From the Wall Street Journal comes a distressing tale of U.S. aluminum tariffs’ immense economic costs:
The tariffs have been unpopular with U.S. manufacturers that consider the duties a windfall for the U.S. aluminum industry. The tariffs drove up costs for beverage cans, car parts, window frames and other products.
And failed policy aims:
Reinstating the tariff on Canada attracted opposition from more than a dozen other aluminum companies including Alcoa Corp., Novelis Inc. and Arconic Corp. They urged the Trump administration to instead pressure China to stop what they say are unfair government subsidies that encourage excess aluminum production and drag down prices.
The tariff on Canada, those companies say, also won’t address higher electricity costs that put the U.S. at a disadvantage against other aluminum‐producing countries.…
The U.S. aluminum industry has been divided over the tariff’s effectiveness at reviving domestic production since the start in 2018. While some idle production capacity at existing smelters reopened in the aftermath as prices rose, the increase in domestic prices was short‐lived as global aluminum prices fell.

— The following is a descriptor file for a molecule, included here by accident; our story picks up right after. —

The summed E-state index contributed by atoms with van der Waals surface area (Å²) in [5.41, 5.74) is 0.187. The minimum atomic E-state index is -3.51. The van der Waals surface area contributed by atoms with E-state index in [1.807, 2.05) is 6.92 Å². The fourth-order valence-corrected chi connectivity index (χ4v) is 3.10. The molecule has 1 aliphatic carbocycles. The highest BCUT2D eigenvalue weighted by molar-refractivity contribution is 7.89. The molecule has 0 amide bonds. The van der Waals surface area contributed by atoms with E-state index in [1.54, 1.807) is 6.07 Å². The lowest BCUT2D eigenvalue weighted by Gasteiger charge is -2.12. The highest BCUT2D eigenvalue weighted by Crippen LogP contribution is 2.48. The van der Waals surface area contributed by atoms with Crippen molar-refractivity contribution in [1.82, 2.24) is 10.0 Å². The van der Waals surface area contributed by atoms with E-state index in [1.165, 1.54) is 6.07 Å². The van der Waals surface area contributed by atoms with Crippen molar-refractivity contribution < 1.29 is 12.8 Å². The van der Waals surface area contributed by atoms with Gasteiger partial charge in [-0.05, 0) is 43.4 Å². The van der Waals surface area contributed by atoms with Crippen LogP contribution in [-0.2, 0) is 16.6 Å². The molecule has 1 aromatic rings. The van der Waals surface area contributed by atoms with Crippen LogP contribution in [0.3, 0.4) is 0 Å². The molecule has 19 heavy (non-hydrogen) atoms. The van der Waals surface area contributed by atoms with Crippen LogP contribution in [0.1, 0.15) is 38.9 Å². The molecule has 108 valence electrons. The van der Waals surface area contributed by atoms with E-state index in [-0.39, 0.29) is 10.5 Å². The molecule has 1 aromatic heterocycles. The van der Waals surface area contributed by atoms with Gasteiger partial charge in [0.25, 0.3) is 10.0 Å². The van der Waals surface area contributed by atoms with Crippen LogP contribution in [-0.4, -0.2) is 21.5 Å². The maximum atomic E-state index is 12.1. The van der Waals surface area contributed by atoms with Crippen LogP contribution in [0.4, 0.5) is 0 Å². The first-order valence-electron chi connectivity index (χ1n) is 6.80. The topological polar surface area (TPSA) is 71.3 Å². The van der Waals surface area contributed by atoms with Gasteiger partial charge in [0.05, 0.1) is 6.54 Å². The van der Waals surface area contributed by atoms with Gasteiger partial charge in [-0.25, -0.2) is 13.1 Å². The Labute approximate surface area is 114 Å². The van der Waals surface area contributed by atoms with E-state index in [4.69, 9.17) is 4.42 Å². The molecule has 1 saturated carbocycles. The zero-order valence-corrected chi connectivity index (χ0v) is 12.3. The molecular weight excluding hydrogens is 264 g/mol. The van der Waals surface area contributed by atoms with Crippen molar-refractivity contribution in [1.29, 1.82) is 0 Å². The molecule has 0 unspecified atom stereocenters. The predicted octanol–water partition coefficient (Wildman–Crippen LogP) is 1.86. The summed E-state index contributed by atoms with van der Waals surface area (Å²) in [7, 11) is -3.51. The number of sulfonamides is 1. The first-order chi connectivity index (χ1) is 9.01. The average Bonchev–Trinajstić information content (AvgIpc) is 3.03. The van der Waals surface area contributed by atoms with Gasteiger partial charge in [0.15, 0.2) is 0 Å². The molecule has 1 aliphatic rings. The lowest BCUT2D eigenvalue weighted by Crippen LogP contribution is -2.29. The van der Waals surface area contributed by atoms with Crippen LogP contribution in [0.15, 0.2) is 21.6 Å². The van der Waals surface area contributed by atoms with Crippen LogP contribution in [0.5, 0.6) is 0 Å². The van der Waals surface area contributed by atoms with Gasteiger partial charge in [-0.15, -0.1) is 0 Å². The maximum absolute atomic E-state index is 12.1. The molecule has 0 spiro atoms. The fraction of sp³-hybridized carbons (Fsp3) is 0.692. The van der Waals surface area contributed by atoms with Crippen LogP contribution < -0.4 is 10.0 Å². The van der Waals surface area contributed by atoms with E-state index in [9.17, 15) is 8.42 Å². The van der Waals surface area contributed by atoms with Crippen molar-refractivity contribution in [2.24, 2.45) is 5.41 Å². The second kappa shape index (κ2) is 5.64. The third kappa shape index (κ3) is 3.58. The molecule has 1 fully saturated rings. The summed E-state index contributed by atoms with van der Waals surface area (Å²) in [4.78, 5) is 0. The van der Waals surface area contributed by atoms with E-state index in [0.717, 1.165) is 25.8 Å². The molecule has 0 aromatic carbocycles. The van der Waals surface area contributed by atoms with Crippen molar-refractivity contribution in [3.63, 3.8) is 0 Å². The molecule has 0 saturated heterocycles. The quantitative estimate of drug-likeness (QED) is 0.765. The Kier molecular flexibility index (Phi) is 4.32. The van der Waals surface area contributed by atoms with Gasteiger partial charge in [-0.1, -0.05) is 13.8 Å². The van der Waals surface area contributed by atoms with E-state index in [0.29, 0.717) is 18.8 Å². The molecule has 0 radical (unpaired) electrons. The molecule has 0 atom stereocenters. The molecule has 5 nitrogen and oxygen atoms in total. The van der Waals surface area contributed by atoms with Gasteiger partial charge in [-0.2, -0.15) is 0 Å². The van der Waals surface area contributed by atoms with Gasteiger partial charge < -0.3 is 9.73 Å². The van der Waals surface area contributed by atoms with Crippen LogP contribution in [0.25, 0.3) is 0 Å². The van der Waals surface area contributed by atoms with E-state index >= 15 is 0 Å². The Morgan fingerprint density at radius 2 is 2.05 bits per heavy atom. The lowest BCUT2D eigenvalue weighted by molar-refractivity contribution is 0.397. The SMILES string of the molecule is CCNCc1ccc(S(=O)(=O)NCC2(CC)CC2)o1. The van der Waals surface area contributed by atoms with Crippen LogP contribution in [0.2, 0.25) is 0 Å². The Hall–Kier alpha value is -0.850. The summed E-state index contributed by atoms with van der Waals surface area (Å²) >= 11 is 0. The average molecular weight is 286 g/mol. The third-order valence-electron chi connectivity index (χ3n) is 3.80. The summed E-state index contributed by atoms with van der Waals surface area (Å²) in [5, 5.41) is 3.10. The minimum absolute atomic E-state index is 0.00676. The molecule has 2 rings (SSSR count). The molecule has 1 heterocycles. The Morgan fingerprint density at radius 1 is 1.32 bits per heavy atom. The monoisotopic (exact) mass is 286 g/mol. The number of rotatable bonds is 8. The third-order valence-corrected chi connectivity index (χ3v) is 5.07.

No new plants have been constructed in the U.S. in the past two years, and another smelter has closed.…
Century has reported losses for nine straight quarters and hasn’t posted an annual profit since 2017, a year before the tariff. The company has been buffeted by a combination of volatile prices for alumina feedstock that squeezed its margins and costs for restarting and expanding lines at its Kentucky smelters.
And political dysfunction along the way:
The Trump administration’s decision to reinstate tariffs on Canadian aluminum is a victory for one small U.S. company that out‐lobbied competitors wary of imposing new barriers on a key trading partner.…
Century set up its own trade association in 2015 to push for the 10% tariff enacted in 2018. That group evolved into the American Primary Aluminum Association with startup Magnitude 7 Metals as an alternative to the Aluminum Association’s positions on tariffs. [Century CEO] Mr. Bless has become a key ally in the aluminum industry for the administration’s trade policies.
Alas, if only someone had warned us this could happen.